Monday, May 12, 2014

"If I stay here, my story will remind people..." : Thinking about Forgiveness in Rais Bhuiyan's Interview

Listen to Rais Bhuiyan talk about forgiveness

Tu-Uyen is a senior at the University of Texas at Austin, majoring in Classics, Latin and Asian American Studies. She also concentrates in the Cultural Studies strand of the Identities and Communities Bridging Disciplines program. You can learn more about Tu-Uyen in our Meet the Interns post as part of our First Person series, introducing some of the people behind the TAVP archive. 

This post is part of a series titled Digital Archives Internship (also tagged as Archiving the Death Penalty) where TAVP interns publish their reflections on processing the TAVP collection. 

If I stay here, my story will remind people...": thinking about forgiveness in Rais Bhuiyan's interview
by Tu-Uyen Nguyen

There were mounting medical bills and no safe place to live. There was not enough money to buy medicine. The only way to survive was to work double shifts at Olive Garden and skip both lunch and dinner. This was the financial landscape in which Rais Bhuiyan lived after being racially profiled and attacked as a terrorist. Through it all, Bhuiyan was separated from his family and friends while he healed from the assault.

I am transcribing Rais Bhuiyan's oral history for the Texas After Violence Project, and I have approximately five and a half hours left. Some--although not all--work days start like this: I am not in the mood to begin transcribing. It's the second cup of coffee. I am struggling to get motivated but I am tired from doing laundry all morning. My brain feels drained from working until the end of my midnight shift the night before. I drag my ears to listen to Bhuiyan speak for long periods of time. Our natural speech patterns are not robotically packed paragraphs but rather, human: false starts, interruptions, stutters all make the transcribing process a feat of endurance in itself. 

However, the moment of truth comes when Bhuiyan begins to talk about forgiveness. My ears perk up. At first I think about how forgiveness is just another cliche because of its ideal role in various religions, a trait of outstanding citizens. 

But the tide soon changes: Bhuiyan describes how his forgiveness did no good because Stroman was still executed. The coffee is kicking in only now when I relish this cynical aspect of human experience. Bhuiyan survives a murder attempt and moves forward with his life through seemingly "fruitless" forgiveness. Bhuiyan's ideal of forgiveness is familiar to us because we hope that it will be the time-proven, moral, and righteous response to those who have hurt us. Yet, it is the paradoxes of forgiveness that Bhuiyan expresses that remind me why I am interested in the Texas After Violence Project.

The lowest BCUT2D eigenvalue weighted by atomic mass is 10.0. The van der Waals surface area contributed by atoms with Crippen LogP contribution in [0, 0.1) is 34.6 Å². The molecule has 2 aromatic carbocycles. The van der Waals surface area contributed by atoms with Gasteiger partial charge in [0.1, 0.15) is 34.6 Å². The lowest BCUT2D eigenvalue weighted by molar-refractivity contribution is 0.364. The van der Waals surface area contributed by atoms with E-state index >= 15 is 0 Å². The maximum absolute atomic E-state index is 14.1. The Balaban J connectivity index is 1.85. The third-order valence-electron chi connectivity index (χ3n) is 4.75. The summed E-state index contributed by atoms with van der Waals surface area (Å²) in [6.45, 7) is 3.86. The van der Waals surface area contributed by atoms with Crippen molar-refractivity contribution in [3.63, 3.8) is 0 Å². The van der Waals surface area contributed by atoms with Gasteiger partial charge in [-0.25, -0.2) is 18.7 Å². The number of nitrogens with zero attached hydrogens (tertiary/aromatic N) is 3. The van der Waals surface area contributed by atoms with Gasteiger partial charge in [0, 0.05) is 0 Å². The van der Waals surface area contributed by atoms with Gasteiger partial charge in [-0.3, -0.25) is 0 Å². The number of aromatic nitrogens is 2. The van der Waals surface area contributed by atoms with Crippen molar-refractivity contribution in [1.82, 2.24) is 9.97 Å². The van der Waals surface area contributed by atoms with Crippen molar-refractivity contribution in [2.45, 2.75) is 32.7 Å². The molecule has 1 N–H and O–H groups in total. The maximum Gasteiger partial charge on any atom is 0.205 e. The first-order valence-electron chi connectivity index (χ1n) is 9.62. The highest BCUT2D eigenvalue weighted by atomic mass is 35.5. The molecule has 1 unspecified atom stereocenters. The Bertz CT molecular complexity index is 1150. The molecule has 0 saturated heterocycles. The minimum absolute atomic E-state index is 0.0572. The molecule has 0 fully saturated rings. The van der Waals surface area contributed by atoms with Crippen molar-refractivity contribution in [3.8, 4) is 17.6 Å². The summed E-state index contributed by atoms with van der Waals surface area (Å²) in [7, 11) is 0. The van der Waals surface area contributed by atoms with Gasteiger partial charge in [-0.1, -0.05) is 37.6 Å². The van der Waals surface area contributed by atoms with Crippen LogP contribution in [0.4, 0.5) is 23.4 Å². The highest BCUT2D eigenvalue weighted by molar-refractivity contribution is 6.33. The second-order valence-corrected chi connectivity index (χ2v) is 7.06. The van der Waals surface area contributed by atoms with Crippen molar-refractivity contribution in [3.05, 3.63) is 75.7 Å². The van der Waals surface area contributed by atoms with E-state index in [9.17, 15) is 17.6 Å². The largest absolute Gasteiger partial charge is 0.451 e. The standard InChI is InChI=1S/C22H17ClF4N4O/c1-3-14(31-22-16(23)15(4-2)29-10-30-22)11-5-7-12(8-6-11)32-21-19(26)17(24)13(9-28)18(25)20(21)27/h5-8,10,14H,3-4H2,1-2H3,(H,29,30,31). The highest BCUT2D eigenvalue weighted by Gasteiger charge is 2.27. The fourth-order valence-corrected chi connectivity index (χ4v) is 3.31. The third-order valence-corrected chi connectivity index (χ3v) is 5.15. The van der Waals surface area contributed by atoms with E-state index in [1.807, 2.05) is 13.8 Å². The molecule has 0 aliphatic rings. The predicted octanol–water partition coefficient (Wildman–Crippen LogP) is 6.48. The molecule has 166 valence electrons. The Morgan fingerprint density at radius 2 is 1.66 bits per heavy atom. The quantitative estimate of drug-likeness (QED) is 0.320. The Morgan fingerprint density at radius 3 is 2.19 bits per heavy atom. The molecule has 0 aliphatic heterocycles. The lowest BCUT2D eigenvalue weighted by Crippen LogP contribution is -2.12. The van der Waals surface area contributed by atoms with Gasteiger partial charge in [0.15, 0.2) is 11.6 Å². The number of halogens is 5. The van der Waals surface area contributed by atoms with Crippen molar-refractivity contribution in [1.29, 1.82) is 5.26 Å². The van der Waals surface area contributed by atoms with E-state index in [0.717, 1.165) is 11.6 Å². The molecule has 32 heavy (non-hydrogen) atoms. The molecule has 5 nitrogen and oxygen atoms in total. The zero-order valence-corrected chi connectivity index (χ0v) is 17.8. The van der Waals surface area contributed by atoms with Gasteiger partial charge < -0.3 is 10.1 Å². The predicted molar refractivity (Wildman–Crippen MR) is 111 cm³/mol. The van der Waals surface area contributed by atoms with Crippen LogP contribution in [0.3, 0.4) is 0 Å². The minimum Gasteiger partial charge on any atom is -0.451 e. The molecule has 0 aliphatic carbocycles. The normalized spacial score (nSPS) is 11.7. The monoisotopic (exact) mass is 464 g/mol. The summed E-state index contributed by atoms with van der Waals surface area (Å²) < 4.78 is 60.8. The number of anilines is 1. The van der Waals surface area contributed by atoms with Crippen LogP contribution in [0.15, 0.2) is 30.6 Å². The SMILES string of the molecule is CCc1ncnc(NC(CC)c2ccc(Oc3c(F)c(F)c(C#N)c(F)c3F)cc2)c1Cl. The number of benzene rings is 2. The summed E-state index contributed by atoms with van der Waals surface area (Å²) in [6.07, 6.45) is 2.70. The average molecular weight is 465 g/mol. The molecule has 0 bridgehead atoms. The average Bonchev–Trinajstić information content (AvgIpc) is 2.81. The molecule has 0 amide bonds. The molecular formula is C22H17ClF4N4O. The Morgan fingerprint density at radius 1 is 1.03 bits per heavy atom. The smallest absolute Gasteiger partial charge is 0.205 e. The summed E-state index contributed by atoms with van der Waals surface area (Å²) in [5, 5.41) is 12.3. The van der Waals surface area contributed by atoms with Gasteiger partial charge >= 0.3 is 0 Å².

For Bhuiyan, the journey of forgiveness is entangled with his American Dream and I wonder how that shapes his values. For him, the United States is a place where you can "make a difference" (38 in transcript) that matters to the world. It is one of the reasons he feels strongly that he must stay in Dallas, in Texas, even after an assault that marked him as "other" and threatened his life:
Since I wanted to make a difference, I thought it better to stay here because it's easy once you are in the system to make -- to bring change.  But if you're an outsider, it makes things harder to come and bring change. So I thought, Well, it shouldn't be an excuse to leave Texas because I have a lot of friends in this state and I can tell proudly that I'm a proud Texan. Though I wasn't born here I consider myself as a Texas as well... And also if I stay here, my story will remind people within the city of Dallas and Texas that, you know, that he was shot, and he went though all these things and things have changed (65 - 66 in transcript).
Listen to the section from Bhuiyan's interview that Tu-Uyen cites

By transcribing Bhuiyan's words and processing their meanings, I interrogate my own values, how I understand the values and ideologies that shape the United States, and how I understand the relationships we foster with one another. We must move beyond thinking of these interviews as objects in an archive "gathering dust" because then we forget their attachments to the living and how they got there: our classmates, neighbors, and community members or worked to process them, and Bhuiyan himself whose survival was essential to the creation of the object.  

As interns, we are not just transcribing to passively duplicate or translate his speech onto Microsoft Word. We are "clerical ambassadors" to our communities, participating in the construction of a visual and textual artifact that will inform the dialogue about hate crimes, Islamophobia, the death penalty and the criminal justice system for generations to come.

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